Just Eat Suddenly Finds It Doesn't Have Enough Cooks: Gadfly

By Publications Checkout
Just Eat Suddenly Finds It Doesn't Have Enough Cooks: Gadfly

Having too many cooks in the kitchen is usually a bad thing. Just Eat Plc could probably do with a few more.

The leadership of Britain's biggest food delivery company is looking depleted after CEO David Buttress stepped aside unexpectedly for family reasons and chairman John Hughes, who was filling in as CEO as he looked for a new one, has taken medical leave. The finance director, who only joined Just Eat in September, will step in as interim CEO, while board member Andrew Griffith will serve as chairman until Hughes returns.

While a company can't be blamed when life happens, the understudies are taking over a delicate time. Just Eat is facing more competition from companies such as Uber Technologies Inc. and Deliveroo, which are colonizing the higher end of the British restaurant market ignored by Just Eat's focus on pizza and kebabs.

A further challenge looms in replicating U.K. success in new countries such as Australia and Canada, where Just Eat has expanded via expensive acquisitions.

On Tuesday, the company reported sales up 40 percent on a comparable basis to 118.9 million pounds for the first quarter, the last of Buttress's tenure. It also confirmed its annual guidance. All good right? Well, not entirely.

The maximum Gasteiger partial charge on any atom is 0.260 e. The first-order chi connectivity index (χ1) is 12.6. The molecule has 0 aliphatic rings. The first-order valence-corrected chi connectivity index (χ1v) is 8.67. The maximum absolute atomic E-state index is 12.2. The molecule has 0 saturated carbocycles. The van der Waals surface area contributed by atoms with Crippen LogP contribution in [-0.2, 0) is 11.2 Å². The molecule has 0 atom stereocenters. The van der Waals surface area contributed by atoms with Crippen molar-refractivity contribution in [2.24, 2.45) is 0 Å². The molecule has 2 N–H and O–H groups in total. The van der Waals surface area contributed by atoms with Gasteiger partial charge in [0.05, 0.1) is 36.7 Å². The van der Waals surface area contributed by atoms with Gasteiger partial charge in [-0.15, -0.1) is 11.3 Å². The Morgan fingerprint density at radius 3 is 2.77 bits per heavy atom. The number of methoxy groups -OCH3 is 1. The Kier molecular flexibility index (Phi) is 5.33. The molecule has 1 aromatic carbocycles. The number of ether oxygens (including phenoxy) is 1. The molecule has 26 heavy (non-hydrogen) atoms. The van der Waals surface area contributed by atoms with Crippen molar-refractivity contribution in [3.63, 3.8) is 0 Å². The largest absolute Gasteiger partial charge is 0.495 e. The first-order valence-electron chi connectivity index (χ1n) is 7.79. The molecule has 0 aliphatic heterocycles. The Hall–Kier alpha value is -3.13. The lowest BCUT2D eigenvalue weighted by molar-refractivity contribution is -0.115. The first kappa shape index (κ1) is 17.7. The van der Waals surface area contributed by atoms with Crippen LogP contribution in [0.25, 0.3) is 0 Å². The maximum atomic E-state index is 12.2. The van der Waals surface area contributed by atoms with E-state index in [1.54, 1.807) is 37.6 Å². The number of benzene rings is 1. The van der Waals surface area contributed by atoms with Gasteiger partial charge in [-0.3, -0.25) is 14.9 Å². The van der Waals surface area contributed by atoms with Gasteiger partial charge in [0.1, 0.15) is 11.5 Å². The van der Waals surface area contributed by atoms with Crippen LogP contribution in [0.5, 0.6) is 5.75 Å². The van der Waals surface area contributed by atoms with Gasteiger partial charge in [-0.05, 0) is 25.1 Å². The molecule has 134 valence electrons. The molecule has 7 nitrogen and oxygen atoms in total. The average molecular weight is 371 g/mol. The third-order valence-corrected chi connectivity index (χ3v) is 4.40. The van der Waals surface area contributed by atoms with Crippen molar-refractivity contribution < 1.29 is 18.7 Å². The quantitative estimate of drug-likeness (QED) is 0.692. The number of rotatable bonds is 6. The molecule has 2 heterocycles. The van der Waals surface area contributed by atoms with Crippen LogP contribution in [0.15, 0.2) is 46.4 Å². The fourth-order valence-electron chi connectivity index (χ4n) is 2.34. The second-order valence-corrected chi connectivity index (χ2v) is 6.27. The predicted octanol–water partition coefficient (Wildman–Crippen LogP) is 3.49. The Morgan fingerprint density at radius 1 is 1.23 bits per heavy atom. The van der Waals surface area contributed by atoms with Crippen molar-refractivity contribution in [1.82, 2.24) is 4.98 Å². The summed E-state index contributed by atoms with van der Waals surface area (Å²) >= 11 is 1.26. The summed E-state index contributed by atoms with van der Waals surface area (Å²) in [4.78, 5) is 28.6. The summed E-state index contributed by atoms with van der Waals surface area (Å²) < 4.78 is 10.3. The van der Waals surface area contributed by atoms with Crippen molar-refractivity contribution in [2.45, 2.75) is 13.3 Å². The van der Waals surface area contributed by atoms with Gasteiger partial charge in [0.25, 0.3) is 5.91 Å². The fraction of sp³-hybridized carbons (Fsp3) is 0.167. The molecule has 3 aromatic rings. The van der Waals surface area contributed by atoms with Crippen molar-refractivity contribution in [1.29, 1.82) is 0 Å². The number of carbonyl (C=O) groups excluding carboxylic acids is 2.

U.K. order growth, an important metric for investors, fell to 17 percent in the first quarter, its lowest level since the company went public in 2014. British order growth is expected to be in the mid-to-high teens for Just Eat this year, according to Neil Campling of Northern Trust Securities, a sharp deceleration from two years ago when it was about 50 percent.

In fairness, companies that experience rapid growth will start maturing at some stage. Maybe Just Eat has already reached most budget-conscious customers with the late-night munchies. It only works with restaurants that have their own delivery drivers, unlike Deliveroo and Uber who bring you the food themselves.

The asset-light model has advantages, namely that it's cheaper to run. Just Eat has been profitable since before it went public, and margins are still improving.

Still, this is all priced in to the stock -- and then some. While the shares have flattened out this year, after steep rises, they're still pretty much double the IPO price.

The company's valuation multiples aren't quite as heady as they once were, as earnings have caught up with the share price, but it still trades on about 30 times expected earnings, according to Bloomberg data. This is still higher than Google owner Alphabet Inc. and Facebook Inc. Just Eat also commands a premium enterprise value to Ebitda ratio.

The company has been very good at confounding the doubters, but much of its success is based on strong management. So all the changes are disconcerting. Even the Just Eat ultra-bulls at Jefferies say they "do contemplate from time to time the wisdom of changing both CEO and CFO within 12 months".

The delivery specialist has managed to grab a big seat at the British restaurant table. Its new leaders must show they can keep it.

* This column does not necessarily reflect the opinion of Bloomberg LP and its owners.

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